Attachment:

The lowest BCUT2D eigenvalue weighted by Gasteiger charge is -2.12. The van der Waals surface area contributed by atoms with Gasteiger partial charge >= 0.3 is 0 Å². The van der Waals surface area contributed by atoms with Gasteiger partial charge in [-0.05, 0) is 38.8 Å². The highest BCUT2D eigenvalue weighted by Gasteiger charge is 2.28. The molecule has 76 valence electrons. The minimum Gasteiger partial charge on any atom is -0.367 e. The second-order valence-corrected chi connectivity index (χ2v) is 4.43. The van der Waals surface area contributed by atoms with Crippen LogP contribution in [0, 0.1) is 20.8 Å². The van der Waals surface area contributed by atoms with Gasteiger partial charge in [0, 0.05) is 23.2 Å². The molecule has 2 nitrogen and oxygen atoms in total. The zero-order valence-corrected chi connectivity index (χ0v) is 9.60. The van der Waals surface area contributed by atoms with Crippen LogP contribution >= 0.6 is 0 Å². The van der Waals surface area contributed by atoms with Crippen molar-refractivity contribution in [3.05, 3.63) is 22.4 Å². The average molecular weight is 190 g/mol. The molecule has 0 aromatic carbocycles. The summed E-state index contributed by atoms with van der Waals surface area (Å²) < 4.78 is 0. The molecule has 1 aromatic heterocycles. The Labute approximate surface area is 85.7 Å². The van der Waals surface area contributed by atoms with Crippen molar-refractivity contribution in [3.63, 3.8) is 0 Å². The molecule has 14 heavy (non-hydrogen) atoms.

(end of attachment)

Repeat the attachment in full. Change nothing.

The lowest BCUT2D eigenvalue weighted by Gasteiger charge is -2.12. The van der Waals surface area contributed by atoms with Gasteiger partial charge >= 0.3 is 0 Å². The van der Waals surface area contributed by atoms with Gasteiger partial charge in [-0.05, 0) is 38.8 Å². The highest BCUT2D eigenvalue weighted by Gasteiger charge is 2.28. The molecule has 76 valence electrons. The minimum Gasteiger partial charge on any atom is -0.367 e. The second-order valence-corrected chi connectivity index (χ2v) is 4.43. The van der Waals surface area contributed by atoms with Crippen LogP contribution in [0, 0.1) is 20.8 Å². The van der Waals surface area contributed by atoms with Gasteiger partial charge in [0, 0.05) is 23.2 Å². The molecule has 2 nitrogen and oxygen atoms in total. The zero-order valence-corrected chi connectivity index (χ0v) is 9.60. The van der Waals surface area contributed by atoms with Crippen LogP contribution >= 0.6 is 0 Å². The van der Waals surface area contributed by atoms with Crippen molar-refractivity contribution in [3.05, 3.63) is 22.4 Å². The average molecular weight is 190 g/mol. The molecule has 0 aromatic carbocycles. The summed E-state index contributed by atoms with van der Waals surface area (Å²) < 4.78 is 0. The molecule has 1 aromatic heterocycles. The Labute approximate surface area is 85.7 Å². The van der Waals surface area contributed by atoms with Crippen molar-refractivity contribution in [3.63, 3.8) is 0 Å². The molecule has 14 heavy (non-hydrogen) atoms.